Do you know that diabetes can affect your skin? Although unintended weight loss, frequent urination, thirst, and fatigue are common symptoms of diabetes, changes in a person's skin can also be early warning signs of the disease.

Diabetes is a chronic disease characterized by high blood sugar levels caused by insufficient insulin production or failure to effectively use insulin for the regulation of blood glucose.

In many cases, skin changes appear in a person with diabetes even before the diagnosis. If you are already a diabetic patient, skin issues may indicate that blood sugar levels are high, and the diabetic treatment needs adjustments.

These are the common skin changes that indicate high blood sugar levels:

1. Dry and itchy skin: When the blood sugar levels are high, the body pulls fluid from its cells to produce enough urine to remove the excess sugar, making the skin dry. A person with diabetes also has poor blood circulation, which again can make the skin itchy and dry.

2. Acanthosis nigricans: It is the most common sign of pre-diabetes that indicates that the body has too much insulin. The body shows velvety, thick, and dark skin in areas of folds and creases such as the back of the neck, armpit, and groin. They can appear in people who are overweight, have hormone disorders, or with the use of certain medications like systemic glucocorticoids and oral contraceptives.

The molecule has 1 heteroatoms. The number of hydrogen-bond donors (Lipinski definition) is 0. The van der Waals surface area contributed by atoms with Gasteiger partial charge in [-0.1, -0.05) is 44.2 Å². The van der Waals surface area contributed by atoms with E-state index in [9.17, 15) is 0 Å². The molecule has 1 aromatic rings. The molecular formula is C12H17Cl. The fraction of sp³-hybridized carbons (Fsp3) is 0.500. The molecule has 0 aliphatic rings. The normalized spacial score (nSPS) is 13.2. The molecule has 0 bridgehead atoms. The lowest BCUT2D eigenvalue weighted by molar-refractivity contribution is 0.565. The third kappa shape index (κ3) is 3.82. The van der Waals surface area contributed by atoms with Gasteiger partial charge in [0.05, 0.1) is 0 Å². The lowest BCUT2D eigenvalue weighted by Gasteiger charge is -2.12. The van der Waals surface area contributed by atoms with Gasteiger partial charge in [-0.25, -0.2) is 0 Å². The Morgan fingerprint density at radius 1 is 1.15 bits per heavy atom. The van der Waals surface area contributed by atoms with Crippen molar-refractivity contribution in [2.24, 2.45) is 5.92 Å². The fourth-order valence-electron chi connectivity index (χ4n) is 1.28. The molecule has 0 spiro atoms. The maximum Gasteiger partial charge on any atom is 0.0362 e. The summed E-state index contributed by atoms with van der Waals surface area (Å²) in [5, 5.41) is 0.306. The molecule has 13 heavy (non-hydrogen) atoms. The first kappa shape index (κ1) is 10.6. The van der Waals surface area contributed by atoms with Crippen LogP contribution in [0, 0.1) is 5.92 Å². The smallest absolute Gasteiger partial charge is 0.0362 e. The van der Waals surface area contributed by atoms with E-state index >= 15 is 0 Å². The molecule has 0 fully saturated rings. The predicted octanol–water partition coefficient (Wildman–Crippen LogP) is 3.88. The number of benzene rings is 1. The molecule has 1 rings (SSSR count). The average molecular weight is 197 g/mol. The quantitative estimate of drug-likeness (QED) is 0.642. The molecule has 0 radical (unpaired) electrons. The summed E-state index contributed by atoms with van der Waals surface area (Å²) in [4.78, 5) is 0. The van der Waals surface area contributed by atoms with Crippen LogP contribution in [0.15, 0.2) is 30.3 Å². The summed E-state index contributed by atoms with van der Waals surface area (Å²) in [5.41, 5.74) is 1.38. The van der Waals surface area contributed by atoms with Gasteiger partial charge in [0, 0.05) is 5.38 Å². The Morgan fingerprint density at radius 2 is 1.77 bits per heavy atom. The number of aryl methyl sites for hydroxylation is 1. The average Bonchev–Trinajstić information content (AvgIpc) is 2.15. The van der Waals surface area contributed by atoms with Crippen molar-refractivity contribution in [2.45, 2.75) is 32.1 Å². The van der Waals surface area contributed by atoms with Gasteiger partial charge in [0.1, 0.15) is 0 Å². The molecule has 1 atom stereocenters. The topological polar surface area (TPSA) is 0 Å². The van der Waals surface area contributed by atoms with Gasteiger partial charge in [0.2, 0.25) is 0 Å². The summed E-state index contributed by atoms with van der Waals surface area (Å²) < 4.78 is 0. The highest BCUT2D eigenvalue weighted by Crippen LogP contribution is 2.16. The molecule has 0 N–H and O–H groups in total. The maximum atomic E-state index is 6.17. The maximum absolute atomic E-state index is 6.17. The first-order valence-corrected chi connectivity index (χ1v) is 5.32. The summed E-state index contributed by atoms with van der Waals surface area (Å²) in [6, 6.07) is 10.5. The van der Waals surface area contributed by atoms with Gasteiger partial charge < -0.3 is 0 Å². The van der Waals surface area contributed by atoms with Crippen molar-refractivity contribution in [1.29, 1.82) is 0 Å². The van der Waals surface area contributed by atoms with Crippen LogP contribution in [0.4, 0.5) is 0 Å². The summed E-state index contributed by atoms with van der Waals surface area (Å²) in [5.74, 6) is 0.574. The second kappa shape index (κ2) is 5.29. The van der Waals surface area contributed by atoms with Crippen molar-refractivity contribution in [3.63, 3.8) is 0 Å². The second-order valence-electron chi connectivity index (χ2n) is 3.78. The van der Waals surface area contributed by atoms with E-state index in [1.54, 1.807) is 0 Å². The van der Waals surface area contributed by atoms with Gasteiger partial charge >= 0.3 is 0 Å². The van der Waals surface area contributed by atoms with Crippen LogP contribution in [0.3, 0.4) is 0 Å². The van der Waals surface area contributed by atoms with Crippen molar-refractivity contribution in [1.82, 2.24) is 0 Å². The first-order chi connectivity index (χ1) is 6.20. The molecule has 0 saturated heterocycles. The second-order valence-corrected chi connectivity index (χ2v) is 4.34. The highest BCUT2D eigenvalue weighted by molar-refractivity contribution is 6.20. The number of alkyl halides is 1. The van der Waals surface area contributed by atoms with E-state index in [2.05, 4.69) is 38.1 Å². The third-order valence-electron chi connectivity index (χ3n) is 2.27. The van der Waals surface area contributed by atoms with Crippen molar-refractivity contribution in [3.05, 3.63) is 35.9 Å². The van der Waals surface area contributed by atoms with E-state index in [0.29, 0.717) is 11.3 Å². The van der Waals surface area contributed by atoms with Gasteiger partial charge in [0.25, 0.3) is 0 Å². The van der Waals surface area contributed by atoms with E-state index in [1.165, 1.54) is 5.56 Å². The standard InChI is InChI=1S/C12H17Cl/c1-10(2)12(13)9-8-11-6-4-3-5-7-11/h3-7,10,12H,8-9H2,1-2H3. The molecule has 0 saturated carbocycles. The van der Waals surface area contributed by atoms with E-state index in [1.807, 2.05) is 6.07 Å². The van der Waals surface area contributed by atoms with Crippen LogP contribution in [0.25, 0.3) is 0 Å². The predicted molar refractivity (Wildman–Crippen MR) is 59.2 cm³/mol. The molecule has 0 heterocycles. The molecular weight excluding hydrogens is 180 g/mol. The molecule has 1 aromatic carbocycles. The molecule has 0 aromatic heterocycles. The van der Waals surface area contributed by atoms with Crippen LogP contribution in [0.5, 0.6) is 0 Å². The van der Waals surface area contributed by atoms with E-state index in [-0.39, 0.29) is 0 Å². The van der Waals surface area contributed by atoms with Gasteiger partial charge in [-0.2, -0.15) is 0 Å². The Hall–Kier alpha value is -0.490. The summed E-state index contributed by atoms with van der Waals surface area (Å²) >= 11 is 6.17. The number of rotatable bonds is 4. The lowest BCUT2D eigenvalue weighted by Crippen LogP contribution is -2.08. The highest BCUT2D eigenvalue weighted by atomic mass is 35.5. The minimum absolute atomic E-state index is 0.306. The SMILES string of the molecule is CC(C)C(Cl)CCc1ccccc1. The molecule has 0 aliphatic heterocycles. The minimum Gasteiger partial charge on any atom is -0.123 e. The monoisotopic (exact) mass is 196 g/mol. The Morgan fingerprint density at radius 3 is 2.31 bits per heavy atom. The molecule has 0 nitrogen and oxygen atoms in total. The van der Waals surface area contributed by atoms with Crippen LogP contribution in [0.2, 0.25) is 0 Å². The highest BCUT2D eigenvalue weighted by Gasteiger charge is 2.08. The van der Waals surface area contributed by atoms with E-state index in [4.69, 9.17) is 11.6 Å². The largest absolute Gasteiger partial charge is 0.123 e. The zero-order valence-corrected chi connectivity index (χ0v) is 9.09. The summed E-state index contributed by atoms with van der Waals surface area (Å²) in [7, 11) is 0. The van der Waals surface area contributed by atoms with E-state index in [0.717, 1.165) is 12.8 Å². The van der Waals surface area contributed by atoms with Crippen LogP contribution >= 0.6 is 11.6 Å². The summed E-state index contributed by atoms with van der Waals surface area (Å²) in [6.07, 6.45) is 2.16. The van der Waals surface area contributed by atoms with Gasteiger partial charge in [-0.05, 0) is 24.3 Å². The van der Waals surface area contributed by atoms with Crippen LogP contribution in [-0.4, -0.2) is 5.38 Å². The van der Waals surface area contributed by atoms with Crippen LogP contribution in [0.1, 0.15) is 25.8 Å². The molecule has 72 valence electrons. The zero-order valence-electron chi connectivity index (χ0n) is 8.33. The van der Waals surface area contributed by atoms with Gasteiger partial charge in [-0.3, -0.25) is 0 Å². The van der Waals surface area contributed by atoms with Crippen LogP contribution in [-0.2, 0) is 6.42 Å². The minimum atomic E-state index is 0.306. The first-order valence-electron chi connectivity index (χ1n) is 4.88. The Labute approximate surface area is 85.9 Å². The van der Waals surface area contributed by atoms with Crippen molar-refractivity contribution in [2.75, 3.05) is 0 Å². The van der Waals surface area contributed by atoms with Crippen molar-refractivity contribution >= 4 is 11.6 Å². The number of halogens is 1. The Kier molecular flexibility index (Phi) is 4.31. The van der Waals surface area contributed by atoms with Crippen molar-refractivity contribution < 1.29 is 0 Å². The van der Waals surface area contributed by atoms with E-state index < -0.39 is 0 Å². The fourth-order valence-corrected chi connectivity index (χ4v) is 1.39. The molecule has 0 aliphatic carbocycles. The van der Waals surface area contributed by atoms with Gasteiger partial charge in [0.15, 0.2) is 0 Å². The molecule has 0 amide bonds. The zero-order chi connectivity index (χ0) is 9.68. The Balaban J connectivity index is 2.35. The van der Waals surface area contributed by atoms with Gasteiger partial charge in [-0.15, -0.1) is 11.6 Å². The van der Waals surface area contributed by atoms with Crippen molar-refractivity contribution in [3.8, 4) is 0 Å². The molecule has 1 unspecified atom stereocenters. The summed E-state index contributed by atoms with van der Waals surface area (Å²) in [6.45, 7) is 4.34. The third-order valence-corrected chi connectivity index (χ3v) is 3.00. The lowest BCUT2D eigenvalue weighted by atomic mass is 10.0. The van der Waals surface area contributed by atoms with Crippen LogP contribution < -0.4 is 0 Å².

When the blood sugar is brought under control, or by treating the underlying condition that causes acanthosis nigricans, the color and texture of the skin can be improved.

3. Digital sclerosis: The condition causes the skin on fingers to become tight, thick, and waxy, and turns the finger joints to become stiff and hard to move. It is mostly seen in people with type 1 diabetes, who have high blood sugar levels. Bringing the blood sugar levels down and treatments using physical therapy helps to relieve the symptom.

4. Skin tags: The condition is characterized by growths on the skin that hang from a stalk. The harmless skin condition commonly seen in many older people can sometimes indicate high insulin levels in the blood or type 2 diabetes. The skin tags can drop off by themselves over time.

5. Skin infections: People with diabetes are prone to bacterial injections on any area of their body, including the scalp, toes, and around nails. These infections are usually painful, and the skin appears red and swollen.

Fungal infections are also common in people with diabetes. These infections can cause itchy rashes and scales on the skin, often in warm moist folds in areas like under the breast, armpits, groin, and around nails.

6. Blisters: Bullosis diabeticorum, also known as diabetic bullae, is a type of large blister that appears on the hands, feet, legs, or forearms. They look like blisters after a serious burn, but are not painful. The condition is unique to patients with diabetes mellitus.

7. Eruptive xanthomatosis: It causes pimple-like bumps on the skin that appear yellowish. The pimples can appear in areas like the buttocks, thighs, crooks of the elbows, or backs of the knees. They are usually tender and itchy, and often clear when diabetes is well-controlled.

skin changes
In many cases, skin changes appear in a person with diabetes even before the diagnosis. pixabay